America's web of housing and financial problems has no simple or quick fix, but one vital ingredient of progress appears to be on the rise: hope.
A 3.6 percent surge of the Standard & Poor's stock index, as happened Tuesday, is hardly an all-clear signal. But the fact that the rally was led by some of the bank stocks at the center of the storm does point to some lessening of fears that neither markets nor policymakers can prevent an economic slowdown from becoming a deep recession.
Among the encouraging signs:
•Banks are raising fresh capital. The investment banks UBS and Lehman Brothers moved this week to raise $19 billion by issuing new stock shares. That money represents the wherewithal for new lending and a cushion against potential losses.
•Republicans and the majority Democrats in the Senate agreed Tuesday to craft a mortgage rescue package on bipartisan grounds. The impact would be modest, but many analysts say it could provide some help to the economy's key area of weakness.
•In recent weeks, an index of home affordability has moved convincingly above average, a step that could lay the groundwork for buyers to begin to return to the housing market.
"The [stock] rally was indeed about hope. At least for one day hope trumped fear," says Ken Goldstein, an economist at the Conference Board, a business-sponsored research group in New York. "We have certainly extended a safety net of sorts to financial markets."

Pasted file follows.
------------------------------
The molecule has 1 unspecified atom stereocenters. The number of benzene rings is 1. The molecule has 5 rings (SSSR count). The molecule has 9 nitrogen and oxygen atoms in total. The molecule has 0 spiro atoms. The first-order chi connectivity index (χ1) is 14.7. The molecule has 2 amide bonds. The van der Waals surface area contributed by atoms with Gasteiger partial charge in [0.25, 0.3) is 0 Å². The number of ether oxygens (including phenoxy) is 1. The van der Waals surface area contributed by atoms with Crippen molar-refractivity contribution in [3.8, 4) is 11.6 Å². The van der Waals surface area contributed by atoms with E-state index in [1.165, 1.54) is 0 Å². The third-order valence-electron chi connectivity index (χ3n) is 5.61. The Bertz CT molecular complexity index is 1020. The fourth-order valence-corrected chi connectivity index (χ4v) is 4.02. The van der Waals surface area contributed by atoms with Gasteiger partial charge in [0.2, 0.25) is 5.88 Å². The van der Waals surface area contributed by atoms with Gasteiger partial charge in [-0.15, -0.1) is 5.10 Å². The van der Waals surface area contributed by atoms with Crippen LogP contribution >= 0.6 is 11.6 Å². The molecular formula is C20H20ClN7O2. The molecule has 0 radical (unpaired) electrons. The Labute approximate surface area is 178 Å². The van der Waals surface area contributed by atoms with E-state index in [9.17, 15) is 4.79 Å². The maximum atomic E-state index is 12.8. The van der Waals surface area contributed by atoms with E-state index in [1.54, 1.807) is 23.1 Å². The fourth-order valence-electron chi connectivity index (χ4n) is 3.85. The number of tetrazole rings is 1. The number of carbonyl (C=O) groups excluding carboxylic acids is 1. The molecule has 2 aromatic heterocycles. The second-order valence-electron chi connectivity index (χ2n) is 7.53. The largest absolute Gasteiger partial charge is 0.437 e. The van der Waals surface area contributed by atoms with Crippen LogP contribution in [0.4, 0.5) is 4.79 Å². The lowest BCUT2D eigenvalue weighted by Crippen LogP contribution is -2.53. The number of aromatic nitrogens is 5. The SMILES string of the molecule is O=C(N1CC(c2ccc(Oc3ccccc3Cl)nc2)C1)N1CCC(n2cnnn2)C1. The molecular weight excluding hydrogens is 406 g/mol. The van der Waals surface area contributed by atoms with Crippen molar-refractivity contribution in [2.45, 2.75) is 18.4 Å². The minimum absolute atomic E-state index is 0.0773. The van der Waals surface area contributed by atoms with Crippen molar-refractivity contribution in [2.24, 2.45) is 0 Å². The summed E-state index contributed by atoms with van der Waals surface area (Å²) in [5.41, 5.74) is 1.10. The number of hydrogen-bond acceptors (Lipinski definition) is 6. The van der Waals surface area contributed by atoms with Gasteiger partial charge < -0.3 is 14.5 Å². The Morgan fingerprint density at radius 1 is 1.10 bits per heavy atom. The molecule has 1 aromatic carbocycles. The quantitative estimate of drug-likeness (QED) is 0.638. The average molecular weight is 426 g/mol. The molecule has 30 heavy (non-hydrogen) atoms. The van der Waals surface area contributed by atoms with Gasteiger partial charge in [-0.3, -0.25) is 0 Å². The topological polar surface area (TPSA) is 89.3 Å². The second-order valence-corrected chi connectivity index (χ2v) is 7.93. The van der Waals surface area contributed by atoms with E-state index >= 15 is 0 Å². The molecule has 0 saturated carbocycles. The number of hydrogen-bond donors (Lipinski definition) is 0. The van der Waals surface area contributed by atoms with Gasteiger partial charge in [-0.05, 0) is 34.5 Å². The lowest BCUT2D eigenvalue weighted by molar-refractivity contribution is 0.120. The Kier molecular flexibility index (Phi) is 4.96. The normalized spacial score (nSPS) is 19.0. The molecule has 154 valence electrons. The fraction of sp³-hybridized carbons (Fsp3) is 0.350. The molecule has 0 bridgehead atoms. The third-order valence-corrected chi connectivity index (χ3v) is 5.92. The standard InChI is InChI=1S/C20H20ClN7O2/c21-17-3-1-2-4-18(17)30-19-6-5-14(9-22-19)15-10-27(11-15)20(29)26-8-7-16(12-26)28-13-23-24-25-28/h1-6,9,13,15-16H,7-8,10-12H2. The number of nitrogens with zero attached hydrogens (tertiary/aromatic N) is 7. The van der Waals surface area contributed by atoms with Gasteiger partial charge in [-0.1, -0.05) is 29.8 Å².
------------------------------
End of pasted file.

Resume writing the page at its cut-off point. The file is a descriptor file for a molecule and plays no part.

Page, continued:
Don't be surprised, he says, if the stock markets continue their wild swings – with moves down as well as up.
It took a long time for the economy's credit problems to build. Businesses and families "leveraged up" with a borrowing and lending boom that went too far. The aftermath is an unwinding process that can't be accomplished overnight.
Orderly vs. chaotic adjustment
But for American households, what matters greatly is that this unwinding occur in as orderly a way as possible. If things go well, credit will still be available, banks won't fail, and the housing market will find a new equilibrium. This can't prevent a belt-tightening process that may be pushing the economy into a recession.
"Housing is very much at the center of both the economic situation and the credit situation," Federal Reserve Chairman Ben Bernanke said Wednesday on Capitol Hill, responding to questions from Congress's Joint Economic Committee.
He expressed cautious optimism, based in part on the Fed's own recent moves to cut interest rates and to extend short-term credit to banks at a time of stress.
"Our recent actions appear to have helped stabilize the situation somewhat," Mr. Bernanke said. He predicted that economic activity will strengthen later this year and return to sustainable growth in 2009, "bolstered by a stabilization of housing activity, albeit at low levels, and gradually improving financial conditions."
As he spoke, the stock market was steady, holding onto its Tuesday gains.
Still, Bernanke and others point to risks on the down side for the US economy.